My career in Radio has taken me all over, from street corners in The Bay, to the homes of former political prisoners in Burma. I am a producer for the National Radio show Snap Judgment (WNYC studios). I make music, produce segments, engineer the show, and enjoy my job.
I am also the Production Advisor for the podcast Ear Hustle. Ear Hustle tells the stories of life inside prison, shared by those living it. It is produced inside San Quentin's Media Lab with Earlonne Woods and Antwan Williams, who are both currently incarcerated, and Nigel Poor, a Bay Area artist. I really enjoying working with this show so please listen and share!
Zim Heavy: Rock and Revolution in Zimbabwe (Snap Judgment / Vinyl Me Please / Now-Again Records) Producer
Before there was Zimbabwe, there was the “Heavy” scene. In the 1970’s, Rock music rang out from the black townships in Rhodesia. One band, Wells Fargo, became the voice of the people. Founding members Ebba Chitambo and Never Mpofu tell their story of music and revolution in the face of an oppressive government.
J Dilla's Lost Scrolls (NPR Snap Judgment) Producer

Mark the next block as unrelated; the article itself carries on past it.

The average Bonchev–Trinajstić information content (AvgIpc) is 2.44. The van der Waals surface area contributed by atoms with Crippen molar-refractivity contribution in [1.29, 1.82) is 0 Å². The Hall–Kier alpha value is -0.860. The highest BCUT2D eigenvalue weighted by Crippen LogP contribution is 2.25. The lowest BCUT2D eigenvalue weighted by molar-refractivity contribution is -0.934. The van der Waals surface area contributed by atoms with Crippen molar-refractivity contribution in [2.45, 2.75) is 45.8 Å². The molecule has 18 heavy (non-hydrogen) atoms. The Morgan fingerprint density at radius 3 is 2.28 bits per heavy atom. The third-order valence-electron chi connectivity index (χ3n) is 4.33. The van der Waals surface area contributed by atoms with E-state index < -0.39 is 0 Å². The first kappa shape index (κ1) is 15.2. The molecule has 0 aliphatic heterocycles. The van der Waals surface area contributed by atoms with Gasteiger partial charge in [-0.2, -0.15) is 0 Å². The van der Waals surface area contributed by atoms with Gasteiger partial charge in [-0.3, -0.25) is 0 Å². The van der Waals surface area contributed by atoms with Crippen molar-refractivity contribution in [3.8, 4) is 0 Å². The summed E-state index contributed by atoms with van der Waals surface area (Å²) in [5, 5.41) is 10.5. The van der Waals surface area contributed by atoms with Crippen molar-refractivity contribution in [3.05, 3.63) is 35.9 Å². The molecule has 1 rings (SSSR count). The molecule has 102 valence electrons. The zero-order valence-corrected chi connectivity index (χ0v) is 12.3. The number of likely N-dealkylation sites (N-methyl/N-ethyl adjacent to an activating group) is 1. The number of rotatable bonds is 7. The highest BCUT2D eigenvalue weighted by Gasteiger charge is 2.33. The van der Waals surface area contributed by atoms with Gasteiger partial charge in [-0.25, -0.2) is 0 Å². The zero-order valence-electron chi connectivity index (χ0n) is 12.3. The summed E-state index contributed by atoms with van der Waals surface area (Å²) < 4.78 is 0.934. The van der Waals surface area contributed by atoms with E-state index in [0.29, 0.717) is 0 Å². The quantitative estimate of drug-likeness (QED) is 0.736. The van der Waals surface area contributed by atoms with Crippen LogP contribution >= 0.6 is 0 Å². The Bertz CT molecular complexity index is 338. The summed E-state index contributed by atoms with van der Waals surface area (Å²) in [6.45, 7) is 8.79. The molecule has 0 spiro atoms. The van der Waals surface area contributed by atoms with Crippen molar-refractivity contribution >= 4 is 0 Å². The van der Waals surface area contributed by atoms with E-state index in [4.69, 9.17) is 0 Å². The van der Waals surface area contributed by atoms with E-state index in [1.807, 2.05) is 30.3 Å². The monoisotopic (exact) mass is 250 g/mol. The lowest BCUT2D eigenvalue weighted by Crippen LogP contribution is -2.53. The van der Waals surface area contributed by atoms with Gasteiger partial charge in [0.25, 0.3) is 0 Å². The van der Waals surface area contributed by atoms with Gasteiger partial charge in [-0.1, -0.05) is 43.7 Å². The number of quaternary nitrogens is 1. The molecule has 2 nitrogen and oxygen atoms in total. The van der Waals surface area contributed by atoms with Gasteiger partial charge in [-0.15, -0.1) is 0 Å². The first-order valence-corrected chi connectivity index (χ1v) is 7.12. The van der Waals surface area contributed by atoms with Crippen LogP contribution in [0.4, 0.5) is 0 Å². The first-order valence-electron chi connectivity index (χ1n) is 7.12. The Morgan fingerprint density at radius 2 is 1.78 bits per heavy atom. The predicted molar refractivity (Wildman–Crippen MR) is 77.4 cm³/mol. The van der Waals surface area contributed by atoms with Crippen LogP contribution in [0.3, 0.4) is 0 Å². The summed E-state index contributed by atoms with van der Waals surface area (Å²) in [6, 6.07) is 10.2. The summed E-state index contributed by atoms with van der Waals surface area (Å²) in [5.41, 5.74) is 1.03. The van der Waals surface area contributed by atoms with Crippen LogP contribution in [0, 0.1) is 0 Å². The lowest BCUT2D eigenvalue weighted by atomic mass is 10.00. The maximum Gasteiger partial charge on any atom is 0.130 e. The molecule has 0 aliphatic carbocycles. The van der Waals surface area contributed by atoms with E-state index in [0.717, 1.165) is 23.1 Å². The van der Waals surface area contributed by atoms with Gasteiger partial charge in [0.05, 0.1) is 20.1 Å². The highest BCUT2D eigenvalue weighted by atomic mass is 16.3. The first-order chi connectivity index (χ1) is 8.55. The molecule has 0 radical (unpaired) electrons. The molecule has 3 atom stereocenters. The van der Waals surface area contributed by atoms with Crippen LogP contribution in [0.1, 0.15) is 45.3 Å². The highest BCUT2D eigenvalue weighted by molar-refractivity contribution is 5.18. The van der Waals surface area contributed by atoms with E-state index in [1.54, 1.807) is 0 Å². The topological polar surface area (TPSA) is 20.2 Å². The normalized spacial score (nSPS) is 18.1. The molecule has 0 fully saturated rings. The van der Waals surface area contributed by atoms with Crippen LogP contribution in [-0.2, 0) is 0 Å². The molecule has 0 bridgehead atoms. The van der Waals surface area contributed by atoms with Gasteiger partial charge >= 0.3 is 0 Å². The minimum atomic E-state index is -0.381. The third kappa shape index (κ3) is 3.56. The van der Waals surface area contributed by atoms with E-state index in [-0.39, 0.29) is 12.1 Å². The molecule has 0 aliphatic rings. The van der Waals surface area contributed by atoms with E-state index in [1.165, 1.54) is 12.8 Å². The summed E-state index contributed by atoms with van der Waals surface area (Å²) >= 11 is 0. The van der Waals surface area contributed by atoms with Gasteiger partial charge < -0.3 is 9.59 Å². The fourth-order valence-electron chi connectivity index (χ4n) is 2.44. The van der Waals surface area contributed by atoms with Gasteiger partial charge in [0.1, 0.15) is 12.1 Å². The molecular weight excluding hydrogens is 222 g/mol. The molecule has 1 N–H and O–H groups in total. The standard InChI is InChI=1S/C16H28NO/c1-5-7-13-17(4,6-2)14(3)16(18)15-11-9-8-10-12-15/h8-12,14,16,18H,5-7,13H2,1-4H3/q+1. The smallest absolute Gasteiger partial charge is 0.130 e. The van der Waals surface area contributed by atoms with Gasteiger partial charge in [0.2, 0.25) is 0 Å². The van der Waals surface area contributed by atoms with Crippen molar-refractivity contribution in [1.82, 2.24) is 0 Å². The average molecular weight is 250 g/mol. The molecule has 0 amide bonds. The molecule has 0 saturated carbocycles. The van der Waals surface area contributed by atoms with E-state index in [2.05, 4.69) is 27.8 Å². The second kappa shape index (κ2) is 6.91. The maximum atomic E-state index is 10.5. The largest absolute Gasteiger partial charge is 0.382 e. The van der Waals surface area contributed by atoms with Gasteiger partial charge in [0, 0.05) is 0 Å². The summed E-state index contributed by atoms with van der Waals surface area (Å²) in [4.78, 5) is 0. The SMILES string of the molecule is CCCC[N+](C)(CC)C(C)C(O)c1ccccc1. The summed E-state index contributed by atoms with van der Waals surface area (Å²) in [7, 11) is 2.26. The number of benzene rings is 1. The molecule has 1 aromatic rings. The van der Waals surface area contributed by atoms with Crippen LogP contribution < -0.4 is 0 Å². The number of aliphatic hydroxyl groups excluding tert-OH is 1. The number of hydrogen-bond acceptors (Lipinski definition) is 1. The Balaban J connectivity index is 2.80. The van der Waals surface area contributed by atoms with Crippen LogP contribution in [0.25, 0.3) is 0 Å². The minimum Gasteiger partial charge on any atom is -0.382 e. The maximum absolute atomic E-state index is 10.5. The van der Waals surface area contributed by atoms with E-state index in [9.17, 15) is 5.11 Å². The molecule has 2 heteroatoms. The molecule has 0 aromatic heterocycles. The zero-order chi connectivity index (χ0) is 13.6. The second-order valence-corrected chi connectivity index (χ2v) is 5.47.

When record store owner Jeff Bubeck buys an old record collection out of an abandoned storage unit, he has no idea what he’s stumbled across. Jeff learns the collection once belonged to the late J Dilla, one of the greatest hip hop producers of all time. Along with the thousands of LP’s from Dilla’s personal collection, there is something else that is uncovered, something huge.
Permission To Speak - Global Story Project (co-producer)
As Burma transitions from dictatorship to democracy, hundreds of political prisoners have been freed after decades behind bars. In this story, eight of these freed political prisoners struggle to rebuild their lives, and test the emerging democracy. This production is part of the Global Story Project, with support from the Open Society Foundations. Presented by PRX, the Public Radio Exchange. Lead Producer: Anna Sussman
Homeboy Sandman - Survival of the Freshest (NPR Snap Judgment) Producer
Today, Homeboy Sandman is a successful musician. But in 2008, he was an unknown and trying to launch his music career. At the time, he decided that he would only make money through music -- even if it meant going into huge debt, which he did. But then he found out about an MC competition with big money on the line. What happened next changed his entire life.
I have also worked with The New York Times, This American Life, 99 Percent Invisible, Love + Radio, Weekend Edition, All Things Considered, Re:Sound, Making Contact, The California Report, and others.